INTERMEDIATE TUTORIAL ONE-DOUBLE WEAVE

BACKSTRAP WEAVING TUTORIAL FOR INTERMEDIATE LEVEL WEAVERS - DOUBLE WEAVE-A PROPOSAL BY Laverne Waddington

THIS TUTORIAL IS NOT FOR BEGINNERS!!

IT IS FOR THOSE WHO HAVE ALREADY BEEN PRACTICING MAKING PLAIN WEAVE BANDS AND ARE COMFORTABLE WITH THE BASICS SKILLS NEEDED TO OPERATE THE LOOM. YOU SHOULD BE COMPETENT AT MAKING BANDS AND WIDER PIECES WITH FAIRLY STRAIGHT EDGES. Ideally you will have woven a band following the instructions in Beginner Tutorial 3-one-weft double weave.

This tutorial also covers double weave but combines double weave with plain weave borders. This means that you can weave a wide piece in plain weave and decorate it with strips of double woven motifs. In the photo above, the apricot colored area is plain weave and the strip of brown and white motifs is double weave.

The main difference is that in this technique you will be using two wefts.

 

This project is for those who already know how to make string heddles and set up the loom. If you need those instructions, look in the Beignner tutorilas or on the ''getting started''and ''heddle making'' pages-or just ask!!!!

Laverne

YARNS....................

You'll have to forgive me with the yarn recommendations here as I am in Bolivia and we are not exactly spoiled for choice. I generally DEMO with a very heavy wieght cotton as it photographs well -it wraps only 12 times to the inch.(pictured at left on the ruler)

For my own projects, I use 8/2 weight cotton which you an see on the right. Your yarns need to be firm and smooth-nothing loosely twisted or fluffy in any way.

Something BETWEEN the 2 weights would be good for a first project. The heavy weight is good for sample bands and for getting used to handling the loom but for most projects IT REALLY IS A BIT TOO CHUNKY.

Comments

Posted on Sun, 08/16/2009 - 14:51

 Lovely!! Right now I´m trying to find some suitable yarn. I only have linen singles or white cotton.Can´t make up my mind wether to dye the cotton or to ply the linen. 

Posted on Mon, 08/17/2009 - 00:34

WARPING...............warping for double weave made with only two sheds

A PATTERN EXAMPLE.......

This pattern is made up of thirteen warps-count the diamonds between the heavy black zig zag lines-each one represents a warp. So, to weave this pattern you would make thirteen revolutions with the two pattern colors.

I f you just want to make a narrow band, a border of four warps-four revolutions with your border color- is nice.

Woven this way, TWO wefts are required. One weft, which I will call the MAIN weft will run across th entire width of the band- from one edge  to the other- weaving the upper layer of the double woven pattern area and the borders.

The SECONDARY weft weaves only the lower layer of the double weave pattern area and runs from one edge of the pattern area to the other.

 

WILL BE POSTING STEP-BY-STEP PHOTOS TOMORROW.....................

Posted on Mon, 08/17/2009 - 20:16

here is the cross as it comes off the warping stakes.

and now with heddles installed..................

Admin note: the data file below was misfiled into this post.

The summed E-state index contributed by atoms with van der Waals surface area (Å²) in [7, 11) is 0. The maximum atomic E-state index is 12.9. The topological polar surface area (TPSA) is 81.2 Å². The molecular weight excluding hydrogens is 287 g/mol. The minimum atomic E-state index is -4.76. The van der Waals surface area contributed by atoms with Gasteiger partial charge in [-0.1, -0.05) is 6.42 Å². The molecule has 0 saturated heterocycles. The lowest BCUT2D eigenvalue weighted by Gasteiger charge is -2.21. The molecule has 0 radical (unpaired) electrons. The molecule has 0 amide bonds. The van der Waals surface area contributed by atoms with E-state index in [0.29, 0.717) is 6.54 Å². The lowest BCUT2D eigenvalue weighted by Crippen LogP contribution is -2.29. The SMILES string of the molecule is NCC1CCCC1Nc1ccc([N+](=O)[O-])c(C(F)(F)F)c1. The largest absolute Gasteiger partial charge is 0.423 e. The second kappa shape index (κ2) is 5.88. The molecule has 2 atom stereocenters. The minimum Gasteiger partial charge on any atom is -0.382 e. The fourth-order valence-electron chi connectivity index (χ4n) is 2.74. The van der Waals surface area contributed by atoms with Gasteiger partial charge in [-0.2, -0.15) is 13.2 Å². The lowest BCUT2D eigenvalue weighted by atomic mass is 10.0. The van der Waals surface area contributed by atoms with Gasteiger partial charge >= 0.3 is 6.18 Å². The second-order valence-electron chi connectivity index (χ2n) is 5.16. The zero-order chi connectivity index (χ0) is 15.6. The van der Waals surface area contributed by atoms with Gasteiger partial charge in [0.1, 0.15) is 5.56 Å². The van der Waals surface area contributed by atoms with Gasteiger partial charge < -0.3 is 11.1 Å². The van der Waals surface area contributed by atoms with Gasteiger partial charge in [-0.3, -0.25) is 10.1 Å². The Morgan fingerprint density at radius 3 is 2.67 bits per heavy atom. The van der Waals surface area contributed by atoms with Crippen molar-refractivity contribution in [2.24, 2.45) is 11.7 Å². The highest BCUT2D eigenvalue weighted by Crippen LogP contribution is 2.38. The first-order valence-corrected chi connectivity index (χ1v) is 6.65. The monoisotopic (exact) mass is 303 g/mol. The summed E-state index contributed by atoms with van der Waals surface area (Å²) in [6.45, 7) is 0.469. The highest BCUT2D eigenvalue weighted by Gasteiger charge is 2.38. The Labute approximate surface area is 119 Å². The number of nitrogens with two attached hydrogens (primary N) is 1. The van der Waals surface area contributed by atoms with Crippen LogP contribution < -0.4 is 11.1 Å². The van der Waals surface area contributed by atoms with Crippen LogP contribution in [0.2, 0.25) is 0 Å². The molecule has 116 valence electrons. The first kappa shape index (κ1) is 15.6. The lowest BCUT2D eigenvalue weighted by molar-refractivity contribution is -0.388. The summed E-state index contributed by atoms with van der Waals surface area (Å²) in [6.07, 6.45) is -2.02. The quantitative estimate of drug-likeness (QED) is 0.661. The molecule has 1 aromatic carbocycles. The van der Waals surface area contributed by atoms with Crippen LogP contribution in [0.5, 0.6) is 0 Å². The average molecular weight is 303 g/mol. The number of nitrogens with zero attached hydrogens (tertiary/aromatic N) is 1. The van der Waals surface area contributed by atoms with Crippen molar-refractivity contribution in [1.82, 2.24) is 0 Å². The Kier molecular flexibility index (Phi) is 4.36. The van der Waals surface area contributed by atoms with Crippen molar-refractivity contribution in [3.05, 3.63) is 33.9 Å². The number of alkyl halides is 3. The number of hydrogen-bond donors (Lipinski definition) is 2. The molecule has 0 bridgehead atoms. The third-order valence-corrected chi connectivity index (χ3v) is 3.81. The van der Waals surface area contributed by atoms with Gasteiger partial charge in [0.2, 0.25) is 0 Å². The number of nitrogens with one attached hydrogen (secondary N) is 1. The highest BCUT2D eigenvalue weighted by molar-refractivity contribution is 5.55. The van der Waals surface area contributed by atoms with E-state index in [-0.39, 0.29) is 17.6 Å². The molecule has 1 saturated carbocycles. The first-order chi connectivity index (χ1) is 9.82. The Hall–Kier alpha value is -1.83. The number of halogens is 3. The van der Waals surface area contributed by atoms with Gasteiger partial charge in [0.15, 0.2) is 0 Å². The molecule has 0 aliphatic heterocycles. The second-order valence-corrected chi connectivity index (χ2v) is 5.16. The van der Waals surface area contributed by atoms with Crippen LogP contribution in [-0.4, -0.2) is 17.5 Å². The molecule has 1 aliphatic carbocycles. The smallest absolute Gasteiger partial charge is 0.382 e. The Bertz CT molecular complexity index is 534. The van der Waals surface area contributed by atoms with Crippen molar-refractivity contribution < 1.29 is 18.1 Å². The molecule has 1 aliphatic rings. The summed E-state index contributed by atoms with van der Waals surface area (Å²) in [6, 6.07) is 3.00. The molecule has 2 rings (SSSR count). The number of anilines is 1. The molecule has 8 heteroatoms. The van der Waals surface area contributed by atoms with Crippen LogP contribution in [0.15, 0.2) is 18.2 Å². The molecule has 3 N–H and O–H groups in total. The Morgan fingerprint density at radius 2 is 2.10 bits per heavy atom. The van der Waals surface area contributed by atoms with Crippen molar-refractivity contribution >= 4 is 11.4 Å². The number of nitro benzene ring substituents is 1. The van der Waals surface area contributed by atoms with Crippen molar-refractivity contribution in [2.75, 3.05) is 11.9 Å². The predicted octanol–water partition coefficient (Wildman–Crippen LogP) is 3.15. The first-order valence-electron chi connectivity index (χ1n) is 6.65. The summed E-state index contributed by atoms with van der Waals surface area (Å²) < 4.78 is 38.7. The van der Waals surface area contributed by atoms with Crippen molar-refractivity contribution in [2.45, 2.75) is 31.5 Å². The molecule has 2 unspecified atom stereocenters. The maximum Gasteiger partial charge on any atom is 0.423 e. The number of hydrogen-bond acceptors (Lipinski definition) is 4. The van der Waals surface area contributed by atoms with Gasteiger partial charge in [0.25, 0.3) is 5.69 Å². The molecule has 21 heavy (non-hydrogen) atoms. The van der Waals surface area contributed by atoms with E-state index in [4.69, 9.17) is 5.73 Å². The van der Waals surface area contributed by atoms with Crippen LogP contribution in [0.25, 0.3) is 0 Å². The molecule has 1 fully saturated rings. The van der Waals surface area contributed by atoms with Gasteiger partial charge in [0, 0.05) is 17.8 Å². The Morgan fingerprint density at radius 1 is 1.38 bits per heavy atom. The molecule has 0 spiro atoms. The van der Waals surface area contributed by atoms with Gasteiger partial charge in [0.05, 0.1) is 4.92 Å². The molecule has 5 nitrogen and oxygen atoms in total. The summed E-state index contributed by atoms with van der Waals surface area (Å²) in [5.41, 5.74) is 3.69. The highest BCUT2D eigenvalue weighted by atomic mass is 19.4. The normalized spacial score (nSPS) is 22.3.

Remember- if you are weaving with a new yarn it is unlikely that you will get the width right first go when you start weaving-treat this as a test.

 

Posted on Tue, 06/08/2010 - 21:34

INSTRUCTIONS FOR WEAVING A PLAIN WHITE BACKGROUND. THE UPPER LAYER OF THE DOUBLE WEAVE WILL BE WHITE AND THE LOWER LAYER (THE BACK SIDE OF THE WEAVE) WILL BE BLACK.

LATER WE WILL CHOOSE BLACK WARPS TO FORM THE DESIGN ON THIS WHITE BACKGROUND.

EACH SHED HOLDS PAIRS OF BLACK AND WHITE WARPS. I NEED TO SELECT AND KEEP ALL THE WHITE WARPS IN EACH SHED SO THAT THESE CAN APPEAR IN THE UPPER, OR FRONT LAYER.....THE DISCARDED BLACK WARPS WILL APPEAR ON THE LOWER,OR BACK LAYER OF THE WEAVE.

HERE IN STEP ONE, I HAVE OPENED THE STICK SHED AND AM SELECTING AND KEEPING ALL THE WHITE WARPS TO FORM THE UPPER LAYER WHILE DISCARDING THE BLACKS.

I am working in the stick shed. You can see that the warps are in pairs-each white warp has its black partner.

     I am keeping the whites and dropping each black partner-passing the whites to my right hand as I do so.

 

      

All the whites have been selected,and my sword is in the     I pass the main tan weft through this shed right to left.

shed.

      

Now I need to form the shed for the lower layer of black           Then I open the heddle shed and lift only the black and white

warps. First step-- I place a stick under the selected                 pattern warps-not the borders.

white warps(the same ones under which I just passed

the tan weft.)

      

I place the beater under these pattern warps from the          I am tipping the warp sideways to show the new shed that has 

heddle shed and draw them down to the  stick. I lift up          been created underneath. There you can see the black warps

the stick and beater together.                                                       and borders that form the lower layer. 

Place the beater in the NEW shed, beat and pass the white secondary weft from right to left.

THIS COMPLETES ONE ''CYCLE''. The process is now repeated using the pairs of warps in the heddle shed-selecting the whites and discarding the blacks.

You can view video of this procss on my Flikr page................

www.flickr.com/photos/[email protected]/3970125406/in/set-72157622448219980/

 

Posted on Wed, 09/30/2009 - 21:22

Hi guys,

Above are step-by-step photos for weaving a plain white base on which I can later form my black pattern.

You can see that I am using TWO wefts. The tan weft is the MAIN weft which passes under the borders and the pattern area. THe white weft is the SECONDARY weft which passes only under the pattern area and is, in fact weaving the bottom layer of this double weave. THe reverse of the weaving will show plain black with tan borders and the upper layer, plain white with tan borders.